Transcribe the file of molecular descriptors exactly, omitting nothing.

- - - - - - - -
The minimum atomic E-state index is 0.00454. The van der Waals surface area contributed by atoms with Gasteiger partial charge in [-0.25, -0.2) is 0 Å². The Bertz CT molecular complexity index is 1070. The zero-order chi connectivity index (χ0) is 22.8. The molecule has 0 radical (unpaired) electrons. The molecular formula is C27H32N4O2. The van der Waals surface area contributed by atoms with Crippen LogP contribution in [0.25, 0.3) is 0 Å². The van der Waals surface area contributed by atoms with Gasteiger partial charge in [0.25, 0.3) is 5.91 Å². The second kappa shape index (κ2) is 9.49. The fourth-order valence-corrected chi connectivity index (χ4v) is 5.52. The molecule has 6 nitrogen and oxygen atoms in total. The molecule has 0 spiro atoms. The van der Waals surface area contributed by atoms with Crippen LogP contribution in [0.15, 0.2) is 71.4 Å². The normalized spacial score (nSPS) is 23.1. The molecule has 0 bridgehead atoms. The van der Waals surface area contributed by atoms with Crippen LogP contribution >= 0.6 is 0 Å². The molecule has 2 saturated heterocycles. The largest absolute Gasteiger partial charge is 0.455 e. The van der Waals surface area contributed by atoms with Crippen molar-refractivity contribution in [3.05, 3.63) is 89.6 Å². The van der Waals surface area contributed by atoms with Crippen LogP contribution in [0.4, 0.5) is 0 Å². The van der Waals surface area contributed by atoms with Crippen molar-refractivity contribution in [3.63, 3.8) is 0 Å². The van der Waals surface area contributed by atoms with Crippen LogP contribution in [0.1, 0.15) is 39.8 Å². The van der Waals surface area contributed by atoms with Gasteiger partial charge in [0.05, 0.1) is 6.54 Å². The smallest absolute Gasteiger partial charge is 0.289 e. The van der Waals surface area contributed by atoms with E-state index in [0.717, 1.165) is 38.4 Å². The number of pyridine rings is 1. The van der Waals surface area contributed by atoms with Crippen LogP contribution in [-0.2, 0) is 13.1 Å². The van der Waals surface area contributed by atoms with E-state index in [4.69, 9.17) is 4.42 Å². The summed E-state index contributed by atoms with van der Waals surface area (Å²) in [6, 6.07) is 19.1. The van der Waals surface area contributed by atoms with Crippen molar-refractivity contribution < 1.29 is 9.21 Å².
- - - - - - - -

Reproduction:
The minimum atomic E-state index is 0.00454. The van der Waals surface area contributed by atoms with Gasteiger partial charge in [-0.25, -0.2) is 0 Å². The Bertz CT molecular complexity index is 1070. The zero-order chi connectivity index (χ0) is 22.8. The molecule has 0 radical (unpaired) electrons. The molecular formula is C27H32N4O2. The van der Waals surface area contributed by atoms with Crippen LogP contribution in [0.25, 0.3) is 0 Å². The van der Waals surface area contributed by atoms with Gasteiger partial charge in [0.25, 0.3) is 5.91 Å². The second kappa shape index (κ2) is 9.49. The fourth-order valence-corrected chi connectivity index (χ4v) is 5.52. The molecule has 6 nitrogen and oxygen atoms in total. The molecule has 0 spiro atoms. The van der Waals surface area contributed by atoms with Crippen LogP contribution in [0.15, 0.2) is 71.4 Å². The normalized spacial score (nSPS) is 23.1. The molecule has 0 bridgehead atoms. The van der Waals surface area contributed by atoms with Crippen LogP contribution >= 0.6 is 0 Å². The molecule has 2 saturated heterocycles. The largest absolute Gasteiger partial charge is 0.455 e. The van der Waals surface area contributed by atoms with Crippen molar-refractivity contribution in [3.05, 3.63) is 89.6 Å². The van der Waals surface area contributed by atoms with Crippen LogP contribution in [0.4, 0.5) is 0 Å². The van der Waals surface area contributed by atoms with Crippen molar-refractivity contribution in [3.63, 3.8) is 0 Å². The van der Waals surface area contributed by atoms with Crippen LogP contribution in [0.1, 0.15) is 39.8 Å². The van der Waals surface area contributed by atoms with Gasteiger partial charge in [0.05, 0.1) is 6.54 Å². The smallest absolute Gasteiger partial charge is 0.289 e. The van der Waals surface area contributed by atoms with E-state index in [0.717, 1.165) is 38.4 Å². The number of pyridine rings is 1. The van der Waals surface area contributed by atoms with Crippen LogP contribution in [-0.2, 0) is 13.1 Å². The van der Waals surface area contributed by atoms with E-state index in [4.69, 9.17) is 4.42 Å². The summed E-state index contributed by atoms with van der Waals surface area (Å²) in [6, 6.07) is 19.1. The van der Waals surface area contributed by atoms with Crippen molar-refractivity contribution < 1.29 is 9.21 Å².